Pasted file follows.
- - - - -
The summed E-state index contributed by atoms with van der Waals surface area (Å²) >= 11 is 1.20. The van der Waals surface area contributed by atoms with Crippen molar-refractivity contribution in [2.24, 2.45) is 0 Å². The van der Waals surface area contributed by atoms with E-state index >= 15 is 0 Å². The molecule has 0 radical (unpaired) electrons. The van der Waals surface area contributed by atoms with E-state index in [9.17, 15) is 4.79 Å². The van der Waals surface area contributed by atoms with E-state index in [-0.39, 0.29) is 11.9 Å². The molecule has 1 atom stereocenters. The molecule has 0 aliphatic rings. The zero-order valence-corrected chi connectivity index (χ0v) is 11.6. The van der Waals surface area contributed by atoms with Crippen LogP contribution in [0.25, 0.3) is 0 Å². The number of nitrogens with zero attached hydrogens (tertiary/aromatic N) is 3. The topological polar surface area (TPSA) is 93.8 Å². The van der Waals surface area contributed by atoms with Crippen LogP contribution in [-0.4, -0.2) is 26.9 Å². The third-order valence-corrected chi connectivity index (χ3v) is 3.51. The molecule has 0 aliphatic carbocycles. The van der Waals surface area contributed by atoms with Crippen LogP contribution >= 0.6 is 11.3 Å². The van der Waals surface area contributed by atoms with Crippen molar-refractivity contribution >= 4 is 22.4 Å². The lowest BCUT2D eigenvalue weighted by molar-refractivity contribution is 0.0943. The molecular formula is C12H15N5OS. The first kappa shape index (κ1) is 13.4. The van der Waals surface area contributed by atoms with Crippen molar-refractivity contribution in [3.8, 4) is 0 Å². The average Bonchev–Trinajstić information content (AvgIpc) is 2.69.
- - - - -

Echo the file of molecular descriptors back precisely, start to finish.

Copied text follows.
The summed E-state index contributed by atoms with van der Waals surface area (Å²) >= 11 is 1.20. The van der Waals surface area contributed by atoms with Crippen molar-refractivity contribution in [2.24, 2.45) is 0 Å². The van der Waals surface area contributed by atoms with E-state index >= 15 is 0 Å². The molecule has 0 radical (unpaired) electrons. The van der Waals surface area contributed by atoms with E-state index in [9.17, 15) is 4.79 Å². The van der Waals surface area contributed by atoms with E-state index in [-0.39, 0.29) is 11.9 Å². The molecule has 1 atom stereocenters. The molecule has 0 aliphatic rings. The zero-order valence-corrected chi connectivity index (χ0v) is 11.6. The van der Waals surface area contributed by atoms with Crippen LogP contribution in [0.25, 0.3) is 0 Å². The number of nitrogens with zero attached hydrogens (tertiary/aromatic N) is 3. The topological polar surface area (TPSA) is 93.8 Å². The van der Waals surface area contributed by atoms with Crippen LogP contribution in [-0.4, -0.2) is 26.9 Å². The third-order valence-corrected chi connectivity index (χ3v) is 3.51. The molecule has 0 aliphatic carbocycles. The van der Waals surface area contributed by atoms with Crippen LogP contribution >= 0.6 is 11.3 Å². The van der Waals surface area contributed by atoms with Crippen molar-refractivity contribution >= 4 is 22.4 Å². The lowest BCUT2D eigenvalue weighted by molar-refractivity contribution is 0.0943. The molecular formula is C12H15N5OS. The first kappa shape index (κ1) is 13.4. The van der Waals surface area contributed by atoms with Crippen molar-refractivity contribution in [3.8, 4) is 0 Å². The average Bonchev–Trinajstić information content (AvgIpc) is 2.69.